Car Makers Continue Adding Internet-Access to Cars

May 21, 2012

Unlocking Word Meanings
Read the following words/expressions found in today’s article.

1. satisfy (v.) 
[sat-is-fahy] – to meet a desire or need
Example: Shopping satisfies her desire for more clothing.

2. varied (adj.) [vair-eed] – having different kinds or types
Example: Different kinds of music allow people to have varied tastes in music.

3. embedded (adj.) [em-bed-did] – placed into a whole as necessary part
Example: Laptops and mobile phones cannot work without embedded microchips.

4. preference (n.) [pref-er-uhns, pref-ruhns] – something that a person likes over other choices
Example: Many people like iPhone, but my preference is for Android phone.

5. debut (v.) [dey-byoo, di-, dey-byoodeb-yoo] – to make a first public appearance
Example: The latest smartphone is expected to debut in next month’s technology festival.

Read the following words/expressions found in today’s article.

Automakers are currently competing to satisfy consumer demand for connected-car services.

At the New York International Auto Show last April, companies showcased the varied ways cars can connect to the Internet—through smartphones, through embedded systems, or through both.

Ford’s MyFord Touch uses smartphones to access Internet-based apps. It uses a program called “Applink” to check which apps from the phone can be used in the car. Additionally, MyFord Touch can also read aloud text messages or directions from smartphones.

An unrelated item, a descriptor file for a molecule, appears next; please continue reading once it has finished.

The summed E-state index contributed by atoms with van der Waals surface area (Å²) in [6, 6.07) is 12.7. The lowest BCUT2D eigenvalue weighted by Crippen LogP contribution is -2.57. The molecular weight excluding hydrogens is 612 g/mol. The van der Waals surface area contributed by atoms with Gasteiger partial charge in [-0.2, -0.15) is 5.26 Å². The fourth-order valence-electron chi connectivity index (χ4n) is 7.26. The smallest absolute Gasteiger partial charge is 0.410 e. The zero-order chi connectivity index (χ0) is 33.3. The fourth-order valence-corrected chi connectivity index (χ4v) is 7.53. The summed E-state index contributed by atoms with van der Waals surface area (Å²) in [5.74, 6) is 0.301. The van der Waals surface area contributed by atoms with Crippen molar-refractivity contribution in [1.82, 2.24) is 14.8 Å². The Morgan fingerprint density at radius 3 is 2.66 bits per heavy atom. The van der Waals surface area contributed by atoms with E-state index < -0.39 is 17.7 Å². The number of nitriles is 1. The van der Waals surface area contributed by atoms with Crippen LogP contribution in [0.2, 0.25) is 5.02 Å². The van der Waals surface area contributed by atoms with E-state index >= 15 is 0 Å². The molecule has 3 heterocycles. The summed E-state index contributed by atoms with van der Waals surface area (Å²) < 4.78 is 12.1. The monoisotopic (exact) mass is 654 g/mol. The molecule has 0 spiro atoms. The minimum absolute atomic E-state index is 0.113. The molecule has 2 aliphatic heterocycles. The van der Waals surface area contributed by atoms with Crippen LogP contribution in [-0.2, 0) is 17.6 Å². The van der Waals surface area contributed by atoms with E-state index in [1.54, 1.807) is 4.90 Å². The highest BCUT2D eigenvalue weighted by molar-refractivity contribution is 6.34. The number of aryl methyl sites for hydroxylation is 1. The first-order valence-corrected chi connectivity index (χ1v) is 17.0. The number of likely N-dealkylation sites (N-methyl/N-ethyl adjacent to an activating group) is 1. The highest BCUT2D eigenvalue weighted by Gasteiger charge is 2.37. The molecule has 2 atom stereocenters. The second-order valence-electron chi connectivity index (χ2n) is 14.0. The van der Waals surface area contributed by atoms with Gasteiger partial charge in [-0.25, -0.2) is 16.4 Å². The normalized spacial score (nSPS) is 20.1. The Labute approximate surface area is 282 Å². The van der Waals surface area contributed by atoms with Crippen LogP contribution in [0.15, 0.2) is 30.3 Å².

Honda and Subaru, meanwhile, announced that they will be adding embedded systems that directly connect cars to the Web. Drivers will be able to access online travel guides and “Aha,” a service that lets users listen to Internet radio stations.

More expensive brands, including Mercedes-Benz and General Motor’s Cadillac, can run  apps using a connected smartphone, but also have embedded security and communications features. A feature such as “Family Link” lets users find their car using any Internet-capable device.

Each service has advantages and disadvantages. There are no additional fees for connecting with a smartphone, while embedded systems have monthly service charges.

A smartphone-connected car may give a better experience for each driver, since a person’s preferences in music or apps are saved in a phone and not in the car itself. However, embedded systems ensure that the car is always connected, with features that let a driver access the car even from far away.

All this means consumers will face no shortage of choices in connected-car services, especially when 2013 models debut in showrooms later this year.

Viewpoint Discussion
Enjoy a discussion with your tutor. 

Discussion A

·         Would you like to have a connected-car? Why or why not?
·         If you were to get a connected-car, would you prefer one with an embedded system or a smartphone-based system? Why would that be your choice?

Discussion B

·         Do you think it’s it is important to have internet connection while driving or commuting? Why or why not?
·         What may be the benefits in having internet access while driving? What problems can result from it? 


May 21, 2012